Jules Verne Allen was one of the early radio “singing cowboys” who could claim to have actually worked as a horse wrangler and ranch hand. Although his recording career was brief, his radio performances and his 1933 book entitled Cowboy Lore made him one of the most influential artists in the genre of western music.
Born on April 1, 1883, in Waxahachie, Texas, Allen began working as a cattle handler at the age of ten in Jack County, Texas. In the waning days of the open-range ranching era, he drove cattle throughout the West and herded them hundreds of miles to the major railroad stockyards. While working as a professional cowboy, he began to play guitar and sing the songs he learned in the cow camps on the trail. Although his career would first lead him to work as a deputy sheriff in El Paso County and Bernillo County, New Mexico, and as a Texas Ranger, the folklore of cowboy music had a lasting influence. After a stint in the United States Army during World War I, he decided to make music his profession.
In the 1920s, as the population of America was experiencing a wave of fascination with all things western, Allen took to the radio airwaves and performed the songs of his youth. Billing himself as “The Original Singing Cowboy,” he sang of the tough and rugged existence of a working cattle hand with the voice of experience. Gaining popularity, he began to broadcast from Texas stations, including WOAI and KTSA in San Antonio and WFAA in Dallas. He ventured further west to Los Angeles, California, the home of a burgeoning cowboy music scene increasingly focused on a romanticized, fictionalized western aesthetic. Sometimes under the names “Shiftless” or “Longhorn Luke,” Allen played up his authentic experience in the Wild West and gained a measure of success and fame.
In April 1928 in El Paso, Texas, he had the first of his few recording sessions for the Victor label and cut three songs—“Little Joe the Wrangler,” “Jack O’Diamonds,” and “Po’ Mourner.” Throughout the rest of 1928 and into 1929, he went back into the studio both in Texas and in California and created a total of more than twenty traditional western and cowboy recordings. He continued to make radio appearances throughout the Southwest, despite a growing interest in more contemporary, romanticized western-themed music. The decline in the popularity of songs that were true depictions of the hard life of a cowboy coincided with the advent of the Great Depression. Allen’s record sales slipped, and his brief recording career came to an end. He married about 1930 and lived in Taos, New Mexico. Periodically, he also worked in the traveling show circuit.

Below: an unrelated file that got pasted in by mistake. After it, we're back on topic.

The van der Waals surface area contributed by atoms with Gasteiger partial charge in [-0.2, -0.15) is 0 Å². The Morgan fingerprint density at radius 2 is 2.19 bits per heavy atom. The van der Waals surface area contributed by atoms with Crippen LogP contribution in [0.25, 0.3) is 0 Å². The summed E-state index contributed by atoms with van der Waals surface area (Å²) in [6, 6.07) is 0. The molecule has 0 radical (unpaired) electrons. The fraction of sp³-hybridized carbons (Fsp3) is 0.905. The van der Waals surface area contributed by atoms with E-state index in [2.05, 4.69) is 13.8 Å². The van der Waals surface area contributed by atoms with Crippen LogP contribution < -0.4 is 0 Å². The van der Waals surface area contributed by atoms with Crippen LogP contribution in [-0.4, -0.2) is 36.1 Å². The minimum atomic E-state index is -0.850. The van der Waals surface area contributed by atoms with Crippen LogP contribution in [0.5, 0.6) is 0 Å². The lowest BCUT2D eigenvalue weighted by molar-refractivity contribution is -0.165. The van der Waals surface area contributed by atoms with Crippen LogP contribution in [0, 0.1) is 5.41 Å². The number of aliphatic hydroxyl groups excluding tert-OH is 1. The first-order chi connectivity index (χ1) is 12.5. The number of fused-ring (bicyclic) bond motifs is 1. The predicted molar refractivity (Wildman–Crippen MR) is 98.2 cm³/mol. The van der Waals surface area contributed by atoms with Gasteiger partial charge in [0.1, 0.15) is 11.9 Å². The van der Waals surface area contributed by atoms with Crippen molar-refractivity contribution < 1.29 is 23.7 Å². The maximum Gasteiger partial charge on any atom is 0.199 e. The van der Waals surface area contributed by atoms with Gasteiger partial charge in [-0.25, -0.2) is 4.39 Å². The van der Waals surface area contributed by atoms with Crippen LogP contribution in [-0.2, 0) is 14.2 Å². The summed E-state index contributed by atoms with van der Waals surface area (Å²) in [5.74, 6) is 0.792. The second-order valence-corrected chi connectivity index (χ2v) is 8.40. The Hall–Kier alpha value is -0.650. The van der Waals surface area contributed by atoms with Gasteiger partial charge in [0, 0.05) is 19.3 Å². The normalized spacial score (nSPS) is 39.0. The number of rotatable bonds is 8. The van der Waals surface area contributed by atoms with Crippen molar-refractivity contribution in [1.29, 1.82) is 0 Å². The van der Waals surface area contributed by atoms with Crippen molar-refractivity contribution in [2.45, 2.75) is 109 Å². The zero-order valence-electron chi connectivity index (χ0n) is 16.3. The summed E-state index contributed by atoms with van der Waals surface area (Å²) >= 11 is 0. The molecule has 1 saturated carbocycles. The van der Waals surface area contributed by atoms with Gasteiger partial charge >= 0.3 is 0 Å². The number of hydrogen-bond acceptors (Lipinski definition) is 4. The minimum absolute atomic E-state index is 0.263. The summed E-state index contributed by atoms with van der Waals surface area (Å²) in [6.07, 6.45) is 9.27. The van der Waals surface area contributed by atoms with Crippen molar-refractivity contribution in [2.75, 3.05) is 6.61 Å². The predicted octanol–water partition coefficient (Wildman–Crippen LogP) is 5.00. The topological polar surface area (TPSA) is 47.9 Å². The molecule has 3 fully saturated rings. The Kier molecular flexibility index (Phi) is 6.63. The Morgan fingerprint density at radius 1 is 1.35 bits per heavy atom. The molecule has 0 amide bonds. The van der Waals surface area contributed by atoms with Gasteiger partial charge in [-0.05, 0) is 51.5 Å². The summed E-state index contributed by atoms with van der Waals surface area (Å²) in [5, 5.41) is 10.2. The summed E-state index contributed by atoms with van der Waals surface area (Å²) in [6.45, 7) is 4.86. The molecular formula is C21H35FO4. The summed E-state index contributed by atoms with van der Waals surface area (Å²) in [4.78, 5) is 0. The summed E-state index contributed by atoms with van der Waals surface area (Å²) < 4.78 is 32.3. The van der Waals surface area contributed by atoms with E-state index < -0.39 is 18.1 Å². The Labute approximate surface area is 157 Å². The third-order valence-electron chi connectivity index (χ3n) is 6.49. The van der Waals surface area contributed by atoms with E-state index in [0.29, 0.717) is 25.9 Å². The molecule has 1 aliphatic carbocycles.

In 1933 the Naylor Company out of San Antonio published a book by Allen, entitled Cowboy Lore, in which he provided a first-person account of the daily life of a working cowboy, a dictionary of “cowboy terms and sayings,” a history and glossary of cattle brands, and a collection of “Songs of the Range.” Regarding the music of the working cowboy, Allen noted that “authentic themes” were always melancholy and centered around a sad event such as the death of a colleague or pining for the stability of home. Despite Allen’s literary attempt to reignite interest in true cowboy folklore, the singing cowboy as Depression-era hero left behind the attempt to portray the West realistically. A thematic shift in song lyrics to an idealized, fantasy West-dominated western music. “Wild West” shows had given way to rodeos, and as Allen noted, “There is little in the exhibition rodeo to suggest the actual roundup.” As Hollywood Western films became more and more fantastic, Allen complained, “It’s rather remarkable that the cowboy of fiction and movie fame does everything except caring for cattle.” Allen continued to perform on the radio and at events into the 1940s. He also served part-time on the El Paso police force. He died on July 10, 1945.